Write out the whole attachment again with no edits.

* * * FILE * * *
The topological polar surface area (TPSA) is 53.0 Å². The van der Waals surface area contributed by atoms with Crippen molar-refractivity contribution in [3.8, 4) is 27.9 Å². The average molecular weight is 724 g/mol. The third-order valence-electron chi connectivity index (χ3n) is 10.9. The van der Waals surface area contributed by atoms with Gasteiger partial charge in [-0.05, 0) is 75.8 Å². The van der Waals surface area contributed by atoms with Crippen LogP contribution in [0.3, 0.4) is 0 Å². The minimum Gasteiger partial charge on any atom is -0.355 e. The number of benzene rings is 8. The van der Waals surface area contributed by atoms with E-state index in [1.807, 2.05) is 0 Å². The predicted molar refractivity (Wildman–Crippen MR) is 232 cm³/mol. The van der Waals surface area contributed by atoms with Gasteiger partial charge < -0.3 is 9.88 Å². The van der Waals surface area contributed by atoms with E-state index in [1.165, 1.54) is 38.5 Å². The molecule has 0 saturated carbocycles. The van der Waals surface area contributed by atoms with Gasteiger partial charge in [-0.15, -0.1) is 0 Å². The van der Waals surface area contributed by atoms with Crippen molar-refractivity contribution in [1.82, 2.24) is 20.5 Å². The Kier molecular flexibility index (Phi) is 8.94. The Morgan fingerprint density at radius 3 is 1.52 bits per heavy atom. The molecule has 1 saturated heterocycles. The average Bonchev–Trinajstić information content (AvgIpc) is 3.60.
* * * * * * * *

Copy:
The topological polar surface area (TPSA) is 53.0 Å². The van der Waals surface area contributed by atoms with Crippen molar-refractivity contribution in [3.8, 4) is 27.9 Å². The average molecular weight is 724 g/mol. The third-order valence-electron chi connectivity index (χ3n) is 10.9. The van der Waals surface area contributed by atoms with Gasteiger partial charge in [-0.05, 0) is 75.8 Å². The van der Waals surface area contributed by atoms with Crippen LogP contribution in [0.3, 0.4) is 0 Å². The minimum Gasteiger partial charge on any atom is -0.355 e. The number of benzene rings is 8. The van der Waals surface area contributed by atoms with E-state index in [1.807, 2.05) is 0 Å². The predicted molar refractivity (Wildman–Crippen MR) is 232 cm³/mol. The van der Waals surface area contributed by atoms with Gasteiger partial charge < -0.3 is 9.88 Å². The van der Waals surface area contributed by atoms with E-state index in [1.165, 1.54) is 38.5 Å². The molecule has 0 saturated carbocycles. The van der Waals surface area contributed by atoms with Gasteiger partial charge in [-0.15, -0.1) is 0 Å². The van der Waals surface area contributed by atoms with Crippen molar-refractivity contribution in [1.82, 2.24) is 20.5 Å². The Kier molecular flexibility index (Phi) is 8.94. The Morgan fingerprint density at radius 3 is 1.52 bits per heavy atom. The molecule has 1 saturated heterocycles. The average Bonchev–Trinajstić information content (AvgIpc) is 3.60.